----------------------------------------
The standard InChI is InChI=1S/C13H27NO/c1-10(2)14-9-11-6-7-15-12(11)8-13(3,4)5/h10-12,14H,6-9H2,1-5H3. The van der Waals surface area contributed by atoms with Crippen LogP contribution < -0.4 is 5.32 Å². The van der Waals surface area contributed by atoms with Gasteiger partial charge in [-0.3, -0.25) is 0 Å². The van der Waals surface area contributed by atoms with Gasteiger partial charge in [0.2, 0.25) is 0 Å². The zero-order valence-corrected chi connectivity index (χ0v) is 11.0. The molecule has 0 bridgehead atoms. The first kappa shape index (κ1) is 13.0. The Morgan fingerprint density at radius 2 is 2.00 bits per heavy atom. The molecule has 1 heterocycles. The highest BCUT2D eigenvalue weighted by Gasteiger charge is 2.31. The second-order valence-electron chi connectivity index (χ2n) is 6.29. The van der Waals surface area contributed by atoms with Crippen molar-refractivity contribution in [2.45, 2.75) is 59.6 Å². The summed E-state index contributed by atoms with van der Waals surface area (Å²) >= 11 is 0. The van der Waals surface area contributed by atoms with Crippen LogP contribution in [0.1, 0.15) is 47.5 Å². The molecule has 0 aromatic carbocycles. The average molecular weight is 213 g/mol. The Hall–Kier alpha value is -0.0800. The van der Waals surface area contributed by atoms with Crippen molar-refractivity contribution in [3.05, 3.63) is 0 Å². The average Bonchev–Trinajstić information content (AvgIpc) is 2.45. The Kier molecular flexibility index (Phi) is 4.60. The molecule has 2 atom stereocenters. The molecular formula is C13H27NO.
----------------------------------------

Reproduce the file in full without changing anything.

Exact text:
The standard InChI is InChI=1S/C13H27NO/c1-10(2)14-9-11-6-7-15-12(11)8-13(3,4)5/h10-12,14H,6-9H2,1-5H3. The van der Waals surface area contributed by atoms with Crippen LogP contribution < -0.4 is 5.32 Å². The van der Waals surface area contributed by atoms with Gasteiger partial charge in [-0.3, -0.25) is 0 Å². The van der Waals surface area contributed by atoms with Gasteiger partial charge in [0.2, 0.25) is 0 Å². The zero-order valence-corrected chi connectivity index (χ0v) is 11.0. The molecule has 0 bridgehead atoms. The first kappa shape index (κ1) is 13.0. The Morgan fingerprint density at radius 2 is 2.00 bits per heavy atom. The molecule has 1 heterocycles. The highest BCUT2D eigenvalue weighted by Gasteiger charge is 2.31. The second-order valence-electron chi connectivity index (χ2n) is 6.29. The van der Waals surface area contributed by atoms with Crippen molar-refractivity contribution in [2.45, 2.75) is 59.6 Å². The summed E-state index contributed by atoms with van der Waals surface area (Å²) >= 11 is 0. The van der Waals surface area contributed by atoms with Crippen LogP contribution in [0.1, 0.15) is 47.5 Å². The molecule has 0 aromatic carbocycles. The average molecular weight is 213 g/mol. The Hall–Kier alpha value is -0.0800. The van der Waals surface area contributed by atoms with Crippen molar-refractivity contribution in [3.05, 3.63) is 0 Å². The average Bonchev–Trinajstić information content (AvgIpc) is 2.45. The Kier molecular flexibility index (Phi) is 4.60. The molecule has 2 atom stereocenters. The molecular formula is C13H27NO.